Mie colt!

Thursday, 10 December, Year 12 d.Tr. | Author: Mircea Popescu

The titular expression comes from a place far, far away. There, in those distant lands, its time was long, long ago. During an age long, long past, back when people talked of "obsedantul deceniu" and "perioada interbelica", things you've never heard of, for how would you have.

All in all, its original context was a brief interlude so disjunct from the conceivable it's perhaps best approximated as an enchantment, something that perhaps never existed, anywhere. In that once upon a time I spent a year going to "normal" kindergarten, as everything else a state-funded, state-run institution. Generally I went to private, "language-speaking"i, but not that year. That year my kindergarten lived in a coquettish, two storey little building, with its own lawny back yard and a gate and evertything. There were hundreds of children there, and "selected" if such can be said, by the simple criteria of dwelling proximityii. Quite a departure from the suite-in-old-buildingiii standard fare of said "private" kindergartens, but then again the true mark of superiority is a proclivity to thrive in all environments. Thus those four hours a day six days a week provided for an interesting experience in plenty of ways, including the... tidbit we're now discussing.

You do know what a chant is, yes ? Like for instance, that

Emm eye see kay eee why emm ohh you ess eee, a friend to you and me!

thing in Full Metal Jacket ? It's in the second part, which nobody remembers (or much watches), a bunch of subnormal muricans gather with torches towards their Dom za vesanje equivalent. E vremea tiganilor, ce sa mai...

And so went the title : when lunch time came around, kids sat in the kindergarten mess hall, no kidding, six inch tall chairs around a long table in a reconstructed miniature mess hall! And as the bread came in first, they chanted, "Mie colt! Mie colt!" as a sort of... I'm not even sure, cvasi-religious activity perhaps ? In any case, the standard bread of communism, an item called franzela, was hand-sliced in the kitchen, the result piled on trays and brought in. Needless to say there were only two ends for each loaf, and that meant only one kid in about a dozen or so could have the end. Which is what they were chanting for, you see, "[Give] me the end!"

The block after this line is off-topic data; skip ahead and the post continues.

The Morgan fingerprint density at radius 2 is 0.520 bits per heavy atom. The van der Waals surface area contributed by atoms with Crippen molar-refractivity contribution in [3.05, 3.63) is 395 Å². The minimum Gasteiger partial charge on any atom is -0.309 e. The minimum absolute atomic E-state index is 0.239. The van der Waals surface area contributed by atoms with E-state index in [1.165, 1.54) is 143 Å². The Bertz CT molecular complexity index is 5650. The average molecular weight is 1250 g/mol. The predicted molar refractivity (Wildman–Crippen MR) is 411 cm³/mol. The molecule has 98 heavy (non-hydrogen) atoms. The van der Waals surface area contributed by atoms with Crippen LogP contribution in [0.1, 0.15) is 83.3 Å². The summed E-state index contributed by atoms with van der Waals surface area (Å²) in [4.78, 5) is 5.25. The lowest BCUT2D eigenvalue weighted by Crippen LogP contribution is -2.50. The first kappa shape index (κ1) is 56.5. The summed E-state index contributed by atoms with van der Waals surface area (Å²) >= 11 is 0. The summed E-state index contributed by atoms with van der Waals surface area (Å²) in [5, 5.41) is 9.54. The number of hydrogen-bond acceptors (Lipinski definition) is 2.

I was reminded of all this because ever since we've returned from Europe I've had a certain unicorn bake bread, which by now she's got down pat (she's also excellent with all sorts of doughs and pastries, a circumstance which I credit foremost to myself, for having had the foresight to place demands on womanhood -- she provides of her nature, it's the demand that truly matters). She makes a new round loaf every day ; in the morning I cut off the colt of a fresh loaf of bread, which usually ends up in the garbage later in the day (as the new loaf comes out of the oven). Because the girls eat very little bread, and... well, sometimes I'll cut another colt, leaving a semicircle of bread with a straight corner. The patterns of bread I throw away, by now an oft repeated form, indicative of the time and place, perennial enough to merit discussion on its own terms and of itself.